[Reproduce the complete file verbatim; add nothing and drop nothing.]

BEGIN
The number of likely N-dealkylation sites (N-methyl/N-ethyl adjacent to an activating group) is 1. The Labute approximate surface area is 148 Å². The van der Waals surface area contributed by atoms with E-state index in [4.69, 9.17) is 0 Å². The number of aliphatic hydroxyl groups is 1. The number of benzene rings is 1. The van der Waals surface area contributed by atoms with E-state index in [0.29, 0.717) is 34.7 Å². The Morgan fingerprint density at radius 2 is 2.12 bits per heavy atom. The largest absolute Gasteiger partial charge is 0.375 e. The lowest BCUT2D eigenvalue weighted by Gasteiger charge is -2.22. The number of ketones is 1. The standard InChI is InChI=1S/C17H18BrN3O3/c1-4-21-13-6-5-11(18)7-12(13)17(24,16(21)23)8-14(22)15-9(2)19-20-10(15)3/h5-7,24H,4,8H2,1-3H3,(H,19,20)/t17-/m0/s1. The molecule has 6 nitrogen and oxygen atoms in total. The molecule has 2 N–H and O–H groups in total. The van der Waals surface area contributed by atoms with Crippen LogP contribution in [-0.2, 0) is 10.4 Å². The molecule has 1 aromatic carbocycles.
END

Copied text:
The number of likely N-dealkylation sites (N-methyl/N-ethyl adjacent to an activating group) is 1. The Labute approximate surface area is 148 Å². The van der Waals surface area contributed by atoms with E-state index in [4.69, 9.17) is 0 Å². The number of aliphatic hydroxyl groups is 1. The number of benzene rings is 1. The van der Waals surface area contributed by atoms with E-state index in [0.29, 0.717) is 34.7 Å². The Morgan fingerprint density at radius 2 is 2.12 bits per heavy atom. The largest absolute Gasteiger partial charge is 0.375 e. The lowest BCUT2D eigenvalue weighted by Gasteiger charge is -2.22. The number of ketones is 1. The standard InChI is InChI=1S/C17H18BrN3O3/c1-4-21-13-6-5-11(18)7-12(13)17(24,16(21)23)8-14(22)15-9(2)19-20-10(15)3/h5-7,24H,4,8H2,1-3H3,(H,19,20)/t17-/m0/s1. The molecule has 6 nitrogen and oxygen atoms in total. The molecule has 2 N–H and O–H groups in total. The van der Waals surface area contributed by atoms with Crippen LogP contribution in [-0.2, 0) is 10.4 Å². The molecule has 1 aromatic carbocycles.